A plaintiff has sued the firm that represented him in a divorce, among others, alleging that the defendants failed to respond adequately to a post-divorce decree summary judgment motion and as a result a $99,000 judgment was entered against him. Plaintiff Steven Lewis also alleges the defendants — Bailey & Galyen, partner R. Keith Spencer, and Phillip Galyen PC — neglected to notify him of that judgment, which resulted in three sanctions orders entered against Lewis. According to the petition, Bailey & Galyen and Phillip Galyen PC sometimes are referred to collectively as the “Firm.”

In his Oct. 5 petition in Lewis v. Bailey & Galyen, et al., Lewis alleges that in 2003 he retained Bailey & Galyen and one of its attorneys to represent him in protracted divorce proceedings. A divorce decree was entered in 2006, but in 2008, Lewis’ ex-wife filed an action to enforce the divorce decree, Lewis alleges in his petition.

Lewis was told that his former attorney was no longer with Bailey & Galyen, but the firm entered into a representation agreement with him and his case was assigned to attorney Julie L. Johnson. Johnson later filed an answer, generally denying Lewis’ ex-wife’s claims, Lewis alleges in his petition filed in Dallas County’s 68th District Court.

Lewis alleges he provided information to the firm establishing that his ex-wife’s claims had no merit, but the firm failed to respond to discovery requests and later failed to respond to a motion for summary judgment. After the firm failed to appear at a Dec. 2, 2009, hearing on his ex-wife’s motion for summary judgment, the trial court awarded more than $99,000 to his ex-wife, Lewis alleges in his petition.

Lewis alleges that more than a year later, in December 2010, he learned that a judgment had been entered against him. After he contacted Johnson, she advised Lewis that she would “handle” the situation, Lewis alleges. On Feb. 3, 2011, after the court had lost its plenary power, Johnson filed a motion for new trial, Lewis alleges.

A collections attorney pursued post-judgment discovery against Lewis, which the firm ignored, Lewis alleges. Three sanctions orders were later entered against Lewis for failure to cooperate with the post-discovery process, he alleges.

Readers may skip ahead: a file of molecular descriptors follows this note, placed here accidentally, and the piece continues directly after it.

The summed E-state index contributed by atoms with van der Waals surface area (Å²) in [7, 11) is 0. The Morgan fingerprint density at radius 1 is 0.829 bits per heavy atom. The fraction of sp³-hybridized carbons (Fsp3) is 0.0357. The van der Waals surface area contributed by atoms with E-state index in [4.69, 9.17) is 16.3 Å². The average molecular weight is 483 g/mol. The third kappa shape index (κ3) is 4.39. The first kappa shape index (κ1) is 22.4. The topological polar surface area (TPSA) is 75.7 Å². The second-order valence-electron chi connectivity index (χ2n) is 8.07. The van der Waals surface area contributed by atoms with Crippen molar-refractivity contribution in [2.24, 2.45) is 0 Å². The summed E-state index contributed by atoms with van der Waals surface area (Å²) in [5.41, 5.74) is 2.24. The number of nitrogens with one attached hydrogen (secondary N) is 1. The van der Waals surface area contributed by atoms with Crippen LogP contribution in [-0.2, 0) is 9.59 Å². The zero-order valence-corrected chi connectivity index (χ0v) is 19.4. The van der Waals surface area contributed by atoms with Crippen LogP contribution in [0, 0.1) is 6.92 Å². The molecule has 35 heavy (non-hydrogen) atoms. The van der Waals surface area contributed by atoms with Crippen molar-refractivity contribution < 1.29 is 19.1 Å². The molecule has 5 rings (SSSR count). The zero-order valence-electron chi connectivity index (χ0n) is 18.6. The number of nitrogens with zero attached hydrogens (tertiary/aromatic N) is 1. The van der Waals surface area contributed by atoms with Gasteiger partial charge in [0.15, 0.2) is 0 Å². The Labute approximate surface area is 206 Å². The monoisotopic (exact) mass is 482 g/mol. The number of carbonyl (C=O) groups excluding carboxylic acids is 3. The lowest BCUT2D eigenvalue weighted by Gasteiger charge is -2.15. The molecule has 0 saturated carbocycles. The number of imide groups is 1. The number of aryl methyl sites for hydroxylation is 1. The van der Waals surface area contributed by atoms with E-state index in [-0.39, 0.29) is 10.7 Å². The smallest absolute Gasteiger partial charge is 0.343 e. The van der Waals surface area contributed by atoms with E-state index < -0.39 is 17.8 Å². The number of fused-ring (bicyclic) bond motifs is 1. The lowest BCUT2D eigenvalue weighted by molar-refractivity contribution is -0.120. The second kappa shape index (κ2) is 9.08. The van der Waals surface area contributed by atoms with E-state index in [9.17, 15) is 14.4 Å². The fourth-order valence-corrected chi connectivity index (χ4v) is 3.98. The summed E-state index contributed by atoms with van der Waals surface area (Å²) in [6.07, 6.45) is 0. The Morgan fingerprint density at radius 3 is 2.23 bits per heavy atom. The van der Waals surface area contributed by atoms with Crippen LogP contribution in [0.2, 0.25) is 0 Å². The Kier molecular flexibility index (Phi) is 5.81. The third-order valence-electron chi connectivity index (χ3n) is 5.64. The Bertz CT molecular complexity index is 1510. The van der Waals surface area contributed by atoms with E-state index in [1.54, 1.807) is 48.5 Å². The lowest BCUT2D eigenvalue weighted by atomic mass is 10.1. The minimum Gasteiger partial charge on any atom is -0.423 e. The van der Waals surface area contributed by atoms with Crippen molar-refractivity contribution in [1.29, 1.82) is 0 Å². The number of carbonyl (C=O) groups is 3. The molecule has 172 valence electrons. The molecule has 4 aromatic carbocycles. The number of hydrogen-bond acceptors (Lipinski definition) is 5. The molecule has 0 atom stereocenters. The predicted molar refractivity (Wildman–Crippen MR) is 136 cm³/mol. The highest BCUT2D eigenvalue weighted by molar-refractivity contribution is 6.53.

“Perhaps most egregious is the fact that, despite the fact these sanctions were awarded solely due to Bailey & Galyen’s mishandling of the case, the Firm nonetheless demanded that the sanctions be paid by Mr. Lewis. Mr. Lewis eventually paid the sanctions when faced with the threat of being jailed — all because of Bailey & Galyen’s conscious disregard of his personal rights, welfare and liberty, let alone the fairly straight-forward litigation matters they were hired to handle,” Lewis alleges in the petition.

“As a result of the negligent training and supervision by the Firm and Spencer, Mr. Lewis suffered injuries within the jurisdictional limits of this Court, including, but not limited to, the entry of a $100,000 judgment against him,” Lewis alleges.

Lewis’ causes of action include negligence, negligent training and supervision, breach of fiduciary duty and Deceptive Trade Practices Act violations.

“I think the main thing is that we didn’t file suit because they lost a case they should have won. We filed suit because they were hired to represent Mr. Lewis and they didn’t even show up to the fight,” alleges Tom Stauch, a partner in Dallas’ Nowak & Stauch who represents Lewis.

Johnson, who says she left Bailey & Galyen two years ago and now has her own firm, declines comment. She is not a defendant in Lewis.

Spencer and Phillip Galyen each did not return twotelephone calls seeking comment. Steven Anderson, a partner in the Dallas office of Lewis Brisbois Bisgaard & Smith who represents the defendants, declines comment. Robert A. Schwartz, executive vice president of Bailey & Galyen, could not be reached for comment.